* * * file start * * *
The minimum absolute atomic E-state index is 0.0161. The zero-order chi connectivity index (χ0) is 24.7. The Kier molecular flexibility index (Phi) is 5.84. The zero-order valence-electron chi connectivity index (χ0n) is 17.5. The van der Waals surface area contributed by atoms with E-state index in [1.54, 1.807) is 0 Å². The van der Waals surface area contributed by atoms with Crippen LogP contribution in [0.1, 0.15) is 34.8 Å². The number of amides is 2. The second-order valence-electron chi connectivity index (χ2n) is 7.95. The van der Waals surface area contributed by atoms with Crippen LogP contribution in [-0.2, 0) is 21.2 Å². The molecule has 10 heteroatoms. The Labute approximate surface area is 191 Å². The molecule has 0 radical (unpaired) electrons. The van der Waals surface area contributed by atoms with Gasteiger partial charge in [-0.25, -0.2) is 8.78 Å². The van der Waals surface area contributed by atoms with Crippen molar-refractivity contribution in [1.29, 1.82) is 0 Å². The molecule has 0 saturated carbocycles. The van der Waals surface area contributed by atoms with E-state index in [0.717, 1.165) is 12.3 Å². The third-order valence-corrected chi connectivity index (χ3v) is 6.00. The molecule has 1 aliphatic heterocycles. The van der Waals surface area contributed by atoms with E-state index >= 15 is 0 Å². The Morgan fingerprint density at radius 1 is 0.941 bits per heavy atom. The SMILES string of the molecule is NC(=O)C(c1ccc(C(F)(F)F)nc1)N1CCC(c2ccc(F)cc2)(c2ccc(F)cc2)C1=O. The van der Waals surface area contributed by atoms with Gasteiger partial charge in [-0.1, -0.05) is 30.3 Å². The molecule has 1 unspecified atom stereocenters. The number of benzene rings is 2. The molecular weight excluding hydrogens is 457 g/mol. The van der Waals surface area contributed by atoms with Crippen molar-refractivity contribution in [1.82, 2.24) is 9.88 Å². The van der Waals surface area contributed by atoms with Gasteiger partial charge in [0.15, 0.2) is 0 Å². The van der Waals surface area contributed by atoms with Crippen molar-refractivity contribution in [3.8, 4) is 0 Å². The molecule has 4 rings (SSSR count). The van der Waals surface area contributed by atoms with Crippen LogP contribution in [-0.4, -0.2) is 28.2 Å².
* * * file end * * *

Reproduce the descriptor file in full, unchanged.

The minimum absolute atomic E-state index is 0.0161. The zero-order chi connectivity index (χ0) is 24.7. The Kier molecular flexibility index (Phi) is 5.84. The zero-order valence-electron chi connectivity index (χ0n) is 17.5. The van der Waals surface area contributed by atoms with E-state index in [1.54, 1.807) is 0 Å². The van der Waals surface area contributed by atoms with Crippen LogP contribution in [0.1, 0.15) is 34.8 Å². The number of amides is 2. The second-order valence-electron chi connectivity index (χ2n) is 7.95. The van der Waals surface area contributed by atoms with Crippen LogP contribution in [-0.2, 0) is 21.2 Å². The molecule has 10 heteroatoms. The Labute approximate surface area is 191 Å². The molecule has 0 radical (unpaired) electrons. The van der Waals surface area contributed by atoms with Gasteiger partial charge in [-0.25, -0.2) is 8.78 Å². The van der Waals surface area contributed by atoms with Crippen molar-refractivity contribution in [1.29, 1.82) is 0 Å². The molecule has 0 saturated carbocycles. The van der Waals surface area contributed by atoms with E-state index in [0.717, 1.165) is 12.3 Å². The third-order valence-corrected chi connectivity index (χ3v) is 6.00. The molecule has 1 aliphatic heterocycles. The van der Waals surface area contributed by atoms with E-state index >= 15 is 0 Å². The Morgan fingerprint density at radius 1 is 0.941 bits per heavy atom. The SMILES string of the molecule is NC(=O)C(c1ccc(C(F)(F)F)nc1)N1CCC(c2ccc(F)cc2)(c2ccc(F)cc2)C1=O. The van der Waals surface area contributed by atoms with Gasteiger partial charge in [-0.1, -0.05) is 30.3 Å². The molecule has 1 unspecified atom stereocenters. The number of benzene rings is 2. The molecular weight excluding hydrogens is 457 g/mol. The van der Waals surface area contributed by atoms with Crippen molar-refractivity contribution in [1.82, 2.24) is 9.88 Å². The van der Waals surface area contributed by atoms with Gasteiger partial charge in [0.15, 0.2) is 0 Å². The van der Waals surface area contributed by atoms with Crippen molar-refractivity contribution in [3.8, 4) is 0 Å². The molecule has 4 rings (SSSR count). The van der Waals surface area contributed by atoms with Crippen LogP contribution in [-0.4, -0.2) is 28.2 Å².